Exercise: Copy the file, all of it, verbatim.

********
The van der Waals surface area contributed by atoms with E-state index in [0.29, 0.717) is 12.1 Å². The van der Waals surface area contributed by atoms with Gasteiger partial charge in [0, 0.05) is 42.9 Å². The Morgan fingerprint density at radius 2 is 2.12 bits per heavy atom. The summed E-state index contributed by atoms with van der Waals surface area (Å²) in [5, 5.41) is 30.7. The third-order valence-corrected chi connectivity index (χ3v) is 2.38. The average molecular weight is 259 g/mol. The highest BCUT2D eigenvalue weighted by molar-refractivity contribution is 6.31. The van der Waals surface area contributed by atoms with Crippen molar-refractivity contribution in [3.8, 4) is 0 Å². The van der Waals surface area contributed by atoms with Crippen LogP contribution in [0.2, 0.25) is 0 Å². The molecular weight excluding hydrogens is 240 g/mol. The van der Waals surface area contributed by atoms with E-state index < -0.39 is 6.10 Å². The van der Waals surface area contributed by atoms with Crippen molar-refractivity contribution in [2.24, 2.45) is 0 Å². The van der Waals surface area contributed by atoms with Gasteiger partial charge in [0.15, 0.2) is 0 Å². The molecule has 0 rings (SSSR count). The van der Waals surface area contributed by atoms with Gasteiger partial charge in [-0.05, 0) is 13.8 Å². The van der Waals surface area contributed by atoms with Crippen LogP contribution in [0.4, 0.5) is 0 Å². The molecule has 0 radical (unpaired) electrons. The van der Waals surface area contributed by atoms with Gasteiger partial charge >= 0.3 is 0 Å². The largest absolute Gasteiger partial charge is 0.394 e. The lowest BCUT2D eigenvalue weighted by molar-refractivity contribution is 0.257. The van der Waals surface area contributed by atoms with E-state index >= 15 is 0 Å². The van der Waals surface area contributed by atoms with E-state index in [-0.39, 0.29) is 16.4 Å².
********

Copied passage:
The van der Waals surface area contributed by atoms with E-state index in [0.29, 0.717) is 12.1 Å². The van der Waals surface area contributed by atoms with Gasteiger partial charge in [0, 0.05) is 42.9 Å². The Morgan fingerprint density at radius 2 is 2.12 bits per heavy atom. The summed E-state index contributed by atoms with van der Waals surface area (Å²) in [5, 5.41) is 30.7. The third-order valence-corrected chi connectivity index (χ3v) is 2.38. The average molecular weight is 259 g/mol. The highest BCUT2D eigenvalue weighted by molar-refractivity contribution is 6.31. The van der Waals surface area contributed by atoms with Crippen molar-refractivity contribution in [3.8, 4) is 0 Å². The van der Waals surface area contributed by atoms with Crippen LogP contribution in [0.2, 0.25) is 0 Å². The molecular weight excluding hydrogens is 240 g/mol. The van der Waals surface area contributed by atoms with E-state index < -0.39 is 6.10 Å². The van der Waals surface area contributed by atoms with Crippen molar-refractivity contribution in [2.24, 2.45) is 0 Å². The van der Waals surface area contributed by atoms with Gasteiger partial charge in [0.15, 0.2) is 0 Å². The molecule has 0 rings (SSSR count). The van der Waals surface area contributed by atoms with Gasteiger partial charge in [-0.05, 0) is 13.8 Å². The van der Waals surface area contributed by atoms with Crippen LogP contribution in [0.4, 0.5) is 0 Å². The molecule has 0 radical (unpaired) electrons. The van der Waals surface area contributed by atoms with Gasteiger partial charge >= 0.3 is 0 Å². The largest absolute Gasteiger partial charge is 0.394 e. The lowest BCUT2D eigenvalue weighted by molar-refractivity contribution is 0.257. The van der Waals surface area contributed by atoms with E-state index >= 15 is 0 Å². The van der Waals surface area contributed by atoms with E-state index in [-0.39, 0.29) is 16.4 Å².